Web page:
When you’re looking to bring on a new employee, there are factors that both parties need to be aware of. Perhaps biggest among these is that both the company and the candidate need to be aware of how the employee will be integrated into the company. Of course, that means you (the employer) needs to know how the employee will be ushered into the company. This is not as simple as it seems. Here are some tips:
1) The job title matters
If you’re bringing on a salesperson and know that their main focus will be chasing leads and bringing in new business, the learning curve may be shorter than if you’re hiring a design engineer for a metalworking company. The job title has a lot to do with how much time it will take to make someone aware of company policy. Related to this, the level of experience for the employee will obviously play a big role in their need for guidance: An entry-level customer service associate will need different pointers than someone who has done it for a rival company for years.
2) Communicate your expectations before the hire
False hopes about job responsibility are a leading cause of employees leaving a job quickly. While going through the interview process – especially when you’re down to the final two or three candidates – you’ll want to explain your vision for their role. This should include the amount time you want them to spend working underneath someone, time spent shadowing someone, and/or when you think they’ll be autonomous. While you may have some company information that you’d like them to learn, it’s important for the candidate to know how much they’re expected to learn beforehand and how much they’ll learn on the job.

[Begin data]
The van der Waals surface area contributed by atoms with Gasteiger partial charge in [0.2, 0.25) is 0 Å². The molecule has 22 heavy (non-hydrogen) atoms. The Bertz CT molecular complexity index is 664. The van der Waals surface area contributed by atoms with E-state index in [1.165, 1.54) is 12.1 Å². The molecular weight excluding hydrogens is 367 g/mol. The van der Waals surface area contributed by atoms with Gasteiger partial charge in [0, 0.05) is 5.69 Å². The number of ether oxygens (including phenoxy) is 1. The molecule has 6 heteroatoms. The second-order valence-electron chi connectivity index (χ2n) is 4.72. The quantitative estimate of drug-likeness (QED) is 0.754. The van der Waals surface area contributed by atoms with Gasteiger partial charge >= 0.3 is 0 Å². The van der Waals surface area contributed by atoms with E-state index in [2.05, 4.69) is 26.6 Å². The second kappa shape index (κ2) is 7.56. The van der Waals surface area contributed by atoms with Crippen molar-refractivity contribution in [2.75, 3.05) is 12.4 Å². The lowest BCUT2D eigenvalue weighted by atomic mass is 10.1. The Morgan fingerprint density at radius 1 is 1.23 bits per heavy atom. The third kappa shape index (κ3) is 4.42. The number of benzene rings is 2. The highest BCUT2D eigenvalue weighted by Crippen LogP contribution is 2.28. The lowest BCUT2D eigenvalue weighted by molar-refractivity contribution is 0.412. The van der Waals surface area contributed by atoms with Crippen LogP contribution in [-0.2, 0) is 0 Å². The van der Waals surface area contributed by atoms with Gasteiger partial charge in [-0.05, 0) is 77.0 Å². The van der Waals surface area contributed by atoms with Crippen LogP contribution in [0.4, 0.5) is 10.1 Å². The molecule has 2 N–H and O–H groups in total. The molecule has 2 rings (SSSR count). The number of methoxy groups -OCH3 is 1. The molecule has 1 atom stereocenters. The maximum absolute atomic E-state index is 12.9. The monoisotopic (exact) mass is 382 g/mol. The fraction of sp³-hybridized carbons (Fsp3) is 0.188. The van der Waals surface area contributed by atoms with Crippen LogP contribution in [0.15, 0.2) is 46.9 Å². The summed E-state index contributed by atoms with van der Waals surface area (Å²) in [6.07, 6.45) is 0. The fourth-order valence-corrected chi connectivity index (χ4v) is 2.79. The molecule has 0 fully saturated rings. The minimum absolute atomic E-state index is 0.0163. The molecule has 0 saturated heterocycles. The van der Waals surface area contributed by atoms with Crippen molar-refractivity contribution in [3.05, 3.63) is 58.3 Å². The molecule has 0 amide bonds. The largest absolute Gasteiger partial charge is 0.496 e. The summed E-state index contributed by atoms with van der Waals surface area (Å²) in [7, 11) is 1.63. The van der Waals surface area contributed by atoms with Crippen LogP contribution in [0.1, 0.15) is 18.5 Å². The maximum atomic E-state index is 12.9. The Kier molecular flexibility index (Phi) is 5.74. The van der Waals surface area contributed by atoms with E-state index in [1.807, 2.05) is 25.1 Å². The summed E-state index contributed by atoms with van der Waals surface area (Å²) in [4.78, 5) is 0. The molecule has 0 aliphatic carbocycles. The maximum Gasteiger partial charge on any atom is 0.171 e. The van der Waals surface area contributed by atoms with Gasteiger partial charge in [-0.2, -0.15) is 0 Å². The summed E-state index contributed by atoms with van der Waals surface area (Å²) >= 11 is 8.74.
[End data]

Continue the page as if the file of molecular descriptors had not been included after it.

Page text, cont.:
3) Be prepared for things to change
The best laid plans often go awry, so don’t fret if/when they do. There are situations that you can’t fully prepare someone for until they experience it firsthand. If you thought your training would take a month, but situation X doesn’t come up until month three, don’t worry about it. You can’t expect the new employee to know something that they’ve never had to deal with before and they shouldn’t expect to handle everything the first time it happens. Things can and will change within an organization. Do your best to prepare the new employee and yourself for these potential changes. If that means the job responsibilities may be transitioning, be sure to communicate with your staff about the changes.
Even when you train someone for a couple of months, there are things that will take a few real-life applications before they stick. Whether it’s a procedure, a policy, or a standard practice for the company, not every detail will lodge itself in a new employee’s brain on the first try. Allow yourself some patience and help the person to do things right whenever they have a problem. By being willing to help an employee, you will actually be instilling confidence in that person, which makes it less likely that you’ll need to help them out in the future.
Overall, the best way to help a new employee get acclimated to your company is to make them feel comfortable. Ultimately, it will depend on the job you’re filling and will vary a little bit depending on your company’s style, but having a warm culture will go a long way in getting a new hire on their feet in as little time as necessary.